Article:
Another backbencher added: “What Michael Gove has done today will live on in political history for a long time. He's trashed his own reputation." Yet another said: “'Doing a Gove' will become like 'gerrymandering', a phrase to enter the lexicon. People will forget who it was about, but not the act itself. That will live on.”
But for many in Number 10, the treachery all began with Boris himself, that moment late on a Sunday evening in February when he opted to back Brexit. David Cameron received a text just ten minutes before the announcement.
And in a delicious irony seized with glee by Downing Street aides today, Boris wasn’t even texted advance notice of Gove’s own decision to run as Tory leader. The first his team knew of the disloyalty was when the Justice Secretary’s email landed at 9.02am, declaring he was a candidate – and stating that “Boris cannot provide the leadership or build the team for the task ahead”. The stiletto went smoothly into his shoulderblades.
Team Gove say that he had been agonising over his decision, “wrestling with his conscience” on Wednesday night, as over the past few days real doubts sunk in about Boris’s “lack of grip and plan”. Sources close to Boris have hit back already, pointing out Gove acted as sub-editor to the infamous Daily Telegraph column in which he suggested that immigration was not a driving issue for those who voted Leave.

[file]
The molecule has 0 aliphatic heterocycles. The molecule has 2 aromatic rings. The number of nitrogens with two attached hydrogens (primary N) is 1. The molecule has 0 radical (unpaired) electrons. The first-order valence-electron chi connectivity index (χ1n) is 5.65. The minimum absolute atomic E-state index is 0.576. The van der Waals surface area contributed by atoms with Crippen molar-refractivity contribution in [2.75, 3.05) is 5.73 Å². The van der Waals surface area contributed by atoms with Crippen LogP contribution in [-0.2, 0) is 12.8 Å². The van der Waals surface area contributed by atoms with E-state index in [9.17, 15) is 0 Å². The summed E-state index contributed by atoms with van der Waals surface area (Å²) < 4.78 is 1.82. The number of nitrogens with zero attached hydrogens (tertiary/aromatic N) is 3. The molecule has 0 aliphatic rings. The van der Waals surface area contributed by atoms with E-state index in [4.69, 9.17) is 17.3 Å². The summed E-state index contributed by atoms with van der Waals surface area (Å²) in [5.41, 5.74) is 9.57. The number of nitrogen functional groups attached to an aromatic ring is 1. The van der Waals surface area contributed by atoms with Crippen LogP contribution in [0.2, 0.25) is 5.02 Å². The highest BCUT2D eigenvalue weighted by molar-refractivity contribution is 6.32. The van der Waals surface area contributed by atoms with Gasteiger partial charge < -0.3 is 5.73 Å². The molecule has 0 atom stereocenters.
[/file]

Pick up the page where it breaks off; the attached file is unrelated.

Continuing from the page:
The leaked email from his wife Sarah Vine underlined the doubts Gove – and his wife – had about Boris. It is understood that the email, intended for her husband’s aide Henry Newman and others, was mistakenly sent to a health and beauty PR in Vine’s address book (she writes a beauty blog), who happened to share the same surname. It was more 'Claire Blunder-wood' than Claire Underwood, the fictional President's scheming wife in TV's House of Cards.
Sources close to Gove say that his long-time ally and former special adviser Dominic Cummings was furious at the leak, and that it was not a clever ‘black op’ to get out the message that Boris was not trusted by Gove, or Rupert Murdoch and Daily Mail Editor Paul Dacre “who instinctively dislike Boris”.
As late as 8.30pm, Gove special advisers were texting MPs to get them to attend the next day’s Boris launch. Yet aides on Gove’s team were rung at 1am on Thursday morning with some shock news: Tory Minister Andrea Leadsom, a key member of the Leave team who had been expected to back Boris, would reveal she was running herself in the morning. Gove had made the fateful decision he would run too. “Andrea running proved that Boris hadn’t got control of his numbers,” one insider said. “We realised he’s got no grip, no focus”. Rumours swirled about fresh tabloid revelations about Boris’s private life.